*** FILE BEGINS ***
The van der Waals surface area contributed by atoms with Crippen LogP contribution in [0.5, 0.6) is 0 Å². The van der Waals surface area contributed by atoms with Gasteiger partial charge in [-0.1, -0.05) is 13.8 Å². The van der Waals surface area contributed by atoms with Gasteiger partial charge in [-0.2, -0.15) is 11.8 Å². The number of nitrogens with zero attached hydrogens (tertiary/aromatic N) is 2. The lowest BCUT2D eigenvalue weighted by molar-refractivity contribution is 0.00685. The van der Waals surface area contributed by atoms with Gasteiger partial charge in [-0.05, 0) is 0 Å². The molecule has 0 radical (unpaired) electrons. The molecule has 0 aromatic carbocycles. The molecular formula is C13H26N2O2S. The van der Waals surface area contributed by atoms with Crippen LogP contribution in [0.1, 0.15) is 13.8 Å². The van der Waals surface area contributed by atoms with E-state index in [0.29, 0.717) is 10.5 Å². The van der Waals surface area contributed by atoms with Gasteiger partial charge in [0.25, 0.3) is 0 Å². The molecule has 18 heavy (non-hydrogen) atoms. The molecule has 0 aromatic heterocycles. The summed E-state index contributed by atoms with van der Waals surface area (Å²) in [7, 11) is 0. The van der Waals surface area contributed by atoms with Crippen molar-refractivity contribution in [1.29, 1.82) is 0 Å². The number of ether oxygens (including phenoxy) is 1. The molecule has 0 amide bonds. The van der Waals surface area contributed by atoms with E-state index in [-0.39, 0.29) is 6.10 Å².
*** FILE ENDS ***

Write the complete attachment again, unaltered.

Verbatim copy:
The van der Waals surface area contributed by atoms with Crippen LogP contribution in [0.5, 0.6) is 0 Å². The van der Waals surface area contributed by atoms with Gasteiger partial charge in [-0.1, -0.05) is 13.8 Å². The van der Waals surface area contributed by atoms with Gasteiger partial charge in [-0.2, -0.15) is 11.8 Å². The number of nitrogens with zero attached hydrogens (tertiary/aromatic N) is 2. The lowest BCUT2D eigenvalue weighted by molar-refractivity contribution is 0.00685. The van der Waals surface area contributed by atoms with Gasteiger partial charge in [-0.05, 0) is 0 Å². The molecule has 0 radical (unpaired) electrons. The molecule has 0 aromatic carbocycles. The molecular formula is C13H26N2O2S. The van der Waals surface area contributed by atoms with Crippen LogP contribution in [0.1, 0.15) is 13.8 Å². The van der Waals surface area contributed by atoms with E-state index in [0.29, 0.717) is 10.5 Å². The van der Waals surface area contributed by atoms with Gasteiger partial charge in [0.25, 0.3) is 0 Å². The molecule has 18 heavy (non-hydrogen) atoms. The molecule has 0 aromatic heterocycles. The summed E-state index contributed by atoms with van der Waals surface area (Å²) in [7, 11) is 0. The van der Waals surface area contributed by atoms with Crippen molar-refractivity contribution in [1.29, 1.82) is 0 Å². The number of ether oxygens (including phenoxy) is 1. The molecule has 0 amide bonds. The van der Waals surface area contributed by atoms with E-state index in [-0.39, 0.29) is 6.10 Å².